December is a fine month for hiking in southern Illinois. As a botanist, I tend to move slowly (I stop and smell the roses, so to speak), but with most plants dormant, I was able to maintain a good pace. Also, summer in southern Illinois can be brutal. It's hot and extremely humid, and many tick and chigger bites can be guaranteed. The heat will wear one out, require lots of water (and dependable water sources in the summer are rare on this trail), and make it hard to make miles. Plus, since a lot of the trail traverses low quality habitats (pine plantations and fields of invasive species) anyway, I figured December would be a good time to make the trek.
But the main reason for hiking this time of year is because I can take some time off to allow for a hike that lasts many days. However, I couldn't spare the recommended 14 days for a backpacking trip, so I decided to do the hike in a continuous fashion, but with support. Essentially, I wanted to complete the hike contiguously without having to carry all the gear required for camping in the wild. Plus I wanted to move fast so not carrying a lot of gear or water would make that possible. Not to mention with short days and cold nights, I didn't want to spend the majority of each day in the cold dark by myself.
I began the hike by settling into my lodging accommodations for the first part of the hike at Rim Rock's Dogwood Cabins, run by Steve and Tara Melville. I stayed there on Sunday night, December 2nd and prepared to start the hike the next morning. Not only are the owners fun and friendly people, but the luxurious accommodations are situated within a short distance from the R2R trail. Plus they are pet friendly which was important since my dog Ruby was going to be hiking with me.
|At the start of the River to River trail in Elizabethtown.|
New signage along the waters edge marks the official beginning of the trail and provides for a great selfie opportunity as well. The walk through Elizabethtown is short and after a short jaunt down Watson Lane I was into the woods for the rest of the day.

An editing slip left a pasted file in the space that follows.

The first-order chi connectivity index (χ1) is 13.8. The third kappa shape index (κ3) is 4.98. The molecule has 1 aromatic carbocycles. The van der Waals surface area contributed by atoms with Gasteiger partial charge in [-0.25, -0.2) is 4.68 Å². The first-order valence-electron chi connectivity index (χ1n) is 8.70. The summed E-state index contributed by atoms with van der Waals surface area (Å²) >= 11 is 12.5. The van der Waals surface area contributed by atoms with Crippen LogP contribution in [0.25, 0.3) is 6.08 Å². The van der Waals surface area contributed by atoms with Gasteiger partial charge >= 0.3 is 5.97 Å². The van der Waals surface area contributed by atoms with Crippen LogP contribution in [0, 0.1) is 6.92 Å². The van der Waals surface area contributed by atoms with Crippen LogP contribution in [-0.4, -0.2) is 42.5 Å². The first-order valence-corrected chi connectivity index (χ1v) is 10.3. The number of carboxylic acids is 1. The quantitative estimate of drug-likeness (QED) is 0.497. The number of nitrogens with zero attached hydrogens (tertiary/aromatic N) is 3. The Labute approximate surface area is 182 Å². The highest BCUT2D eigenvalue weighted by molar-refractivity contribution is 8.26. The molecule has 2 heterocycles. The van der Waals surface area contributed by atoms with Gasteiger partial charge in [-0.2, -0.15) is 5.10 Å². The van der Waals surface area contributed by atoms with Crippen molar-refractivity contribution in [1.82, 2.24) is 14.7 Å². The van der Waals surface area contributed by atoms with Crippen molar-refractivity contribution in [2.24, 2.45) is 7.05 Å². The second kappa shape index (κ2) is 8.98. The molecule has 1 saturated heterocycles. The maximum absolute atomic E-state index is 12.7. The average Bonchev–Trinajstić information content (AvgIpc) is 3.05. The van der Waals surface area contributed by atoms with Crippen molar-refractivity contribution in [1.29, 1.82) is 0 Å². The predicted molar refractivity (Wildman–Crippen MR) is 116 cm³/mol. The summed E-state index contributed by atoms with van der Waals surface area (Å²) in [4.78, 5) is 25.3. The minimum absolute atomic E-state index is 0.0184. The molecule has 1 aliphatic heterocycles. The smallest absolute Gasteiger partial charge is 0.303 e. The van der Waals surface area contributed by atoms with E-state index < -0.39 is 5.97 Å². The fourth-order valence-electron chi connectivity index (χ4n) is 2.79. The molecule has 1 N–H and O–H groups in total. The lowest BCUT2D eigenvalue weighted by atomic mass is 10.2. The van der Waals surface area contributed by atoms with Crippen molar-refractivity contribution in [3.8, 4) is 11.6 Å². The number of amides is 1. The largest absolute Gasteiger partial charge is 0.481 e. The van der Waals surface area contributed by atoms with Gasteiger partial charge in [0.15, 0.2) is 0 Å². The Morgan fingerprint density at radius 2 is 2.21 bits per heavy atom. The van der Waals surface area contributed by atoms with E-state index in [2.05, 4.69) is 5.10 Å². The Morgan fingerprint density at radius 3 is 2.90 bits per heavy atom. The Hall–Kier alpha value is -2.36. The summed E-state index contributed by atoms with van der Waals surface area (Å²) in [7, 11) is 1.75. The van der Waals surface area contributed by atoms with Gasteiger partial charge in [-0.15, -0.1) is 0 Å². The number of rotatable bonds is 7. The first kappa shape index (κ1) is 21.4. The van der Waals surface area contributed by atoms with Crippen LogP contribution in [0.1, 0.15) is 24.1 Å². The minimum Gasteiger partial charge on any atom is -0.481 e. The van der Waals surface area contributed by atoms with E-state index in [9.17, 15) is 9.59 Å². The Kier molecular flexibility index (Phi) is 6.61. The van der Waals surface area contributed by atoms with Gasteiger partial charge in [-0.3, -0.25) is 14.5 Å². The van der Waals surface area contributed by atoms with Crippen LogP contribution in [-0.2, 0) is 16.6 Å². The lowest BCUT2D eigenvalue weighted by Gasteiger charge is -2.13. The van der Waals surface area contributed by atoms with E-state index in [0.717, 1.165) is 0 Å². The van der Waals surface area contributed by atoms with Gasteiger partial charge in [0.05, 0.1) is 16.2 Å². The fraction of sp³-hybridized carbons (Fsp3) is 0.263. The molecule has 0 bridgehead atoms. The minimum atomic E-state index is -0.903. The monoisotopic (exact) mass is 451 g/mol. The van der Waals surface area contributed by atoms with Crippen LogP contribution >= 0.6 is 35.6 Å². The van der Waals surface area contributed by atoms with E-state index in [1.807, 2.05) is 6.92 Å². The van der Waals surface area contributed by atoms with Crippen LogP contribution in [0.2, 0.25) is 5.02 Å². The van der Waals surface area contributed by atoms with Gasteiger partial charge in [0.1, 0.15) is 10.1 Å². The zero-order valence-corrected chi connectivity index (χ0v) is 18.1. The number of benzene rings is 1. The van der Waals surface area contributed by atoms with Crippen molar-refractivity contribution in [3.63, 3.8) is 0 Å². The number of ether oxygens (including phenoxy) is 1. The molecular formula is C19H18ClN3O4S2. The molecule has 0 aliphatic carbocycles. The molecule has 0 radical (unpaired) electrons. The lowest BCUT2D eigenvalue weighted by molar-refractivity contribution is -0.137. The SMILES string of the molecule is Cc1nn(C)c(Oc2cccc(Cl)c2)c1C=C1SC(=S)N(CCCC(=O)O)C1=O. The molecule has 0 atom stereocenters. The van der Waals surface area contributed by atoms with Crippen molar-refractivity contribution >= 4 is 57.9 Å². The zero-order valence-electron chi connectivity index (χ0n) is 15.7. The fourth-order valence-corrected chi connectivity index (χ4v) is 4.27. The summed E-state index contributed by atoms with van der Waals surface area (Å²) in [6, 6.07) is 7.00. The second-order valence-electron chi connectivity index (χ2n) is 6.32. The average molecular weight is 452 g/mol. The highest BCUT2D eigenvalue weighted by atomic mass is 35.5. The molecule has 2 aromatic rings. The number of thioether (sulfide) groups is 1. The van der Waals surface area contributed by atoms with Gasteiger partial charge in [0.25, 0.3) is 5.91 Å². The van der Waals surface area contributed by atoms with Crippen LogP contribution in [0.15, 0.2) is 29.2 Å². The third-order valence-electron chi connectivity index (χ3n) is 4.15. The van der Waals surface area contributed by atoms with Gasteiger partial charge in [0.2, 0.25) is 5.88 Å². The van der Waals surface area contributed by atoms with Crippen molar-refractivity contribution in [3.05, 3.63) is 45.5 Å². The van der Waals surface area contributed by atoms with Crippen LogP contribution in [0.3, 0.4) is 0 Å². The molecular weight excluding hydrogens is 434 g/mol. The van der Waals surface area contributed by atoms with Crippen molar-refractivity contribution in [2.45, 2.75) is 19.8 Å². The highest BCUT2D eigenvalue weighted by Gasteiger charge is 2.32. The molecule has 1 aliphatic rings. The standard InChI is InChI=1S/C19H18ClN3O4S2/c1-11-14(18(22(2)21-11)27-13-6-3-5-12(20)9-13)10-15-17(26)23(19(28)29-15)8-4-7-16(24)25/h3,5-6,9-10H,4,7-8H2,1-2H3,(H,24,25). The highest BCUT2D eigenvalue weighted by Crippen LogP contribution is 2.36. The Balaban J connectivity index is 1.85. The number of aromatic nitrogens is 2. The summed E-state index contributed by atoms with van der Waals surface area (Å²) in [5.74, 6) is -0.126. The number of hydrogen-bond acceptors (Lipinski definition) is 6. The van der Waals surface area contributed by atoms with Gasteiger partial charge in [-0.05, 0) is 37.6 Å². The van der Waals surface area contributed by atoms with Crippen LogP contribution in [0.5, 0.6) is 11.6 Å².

|Entering the woods of the Shawnee National Forest.|
|Whoopie Cat Lake|
Whoopie Cat Mountain contains several high quality Limestone Glade openings and there are several rare plant species that inhabit them. I am well familiar with this site so I had to deviate from the trail and walk along Whoopie Cat Lake and then up through the glade and back to the trail. It only took me an hour to walk the 3 miles here and this was a nice place for my 2nd breakfast.
|Whoopie Cat Mountain Natural Area|
Downfall in this area meant I had to walk downslope to the west and then the car was easy to see, plus the leafless forest made it apparent. After taking a photo, I continued on and I was only about 5 miles in when I entered the quail management area, which was an open field, when I encountered a dog. He was friendly and had no collar, but looked well cared for, and decided to follow us the rest of the day. My dog Ruby welcomed his company and the dogs played like dogs while I continued my hike.
The first leg of my hike was pleasant and the road walking was minimal, but there were some challenges. Some of the trail was impassable due to downfall. The brittle pine trees in the plantations had succumbed to recent wind storms and laid across the trail in several places. Going around these areas meant having to refind the trail and with all the tree leaves on the ground, the trail was not as evident as it would be other times of the year.
|Downfall along the trail.|
I ended up hiking 18.2 miles according to my phone app from the Ohio River terminus to Rim Rock's Dogwood Cabins on Karber's Ridge Road.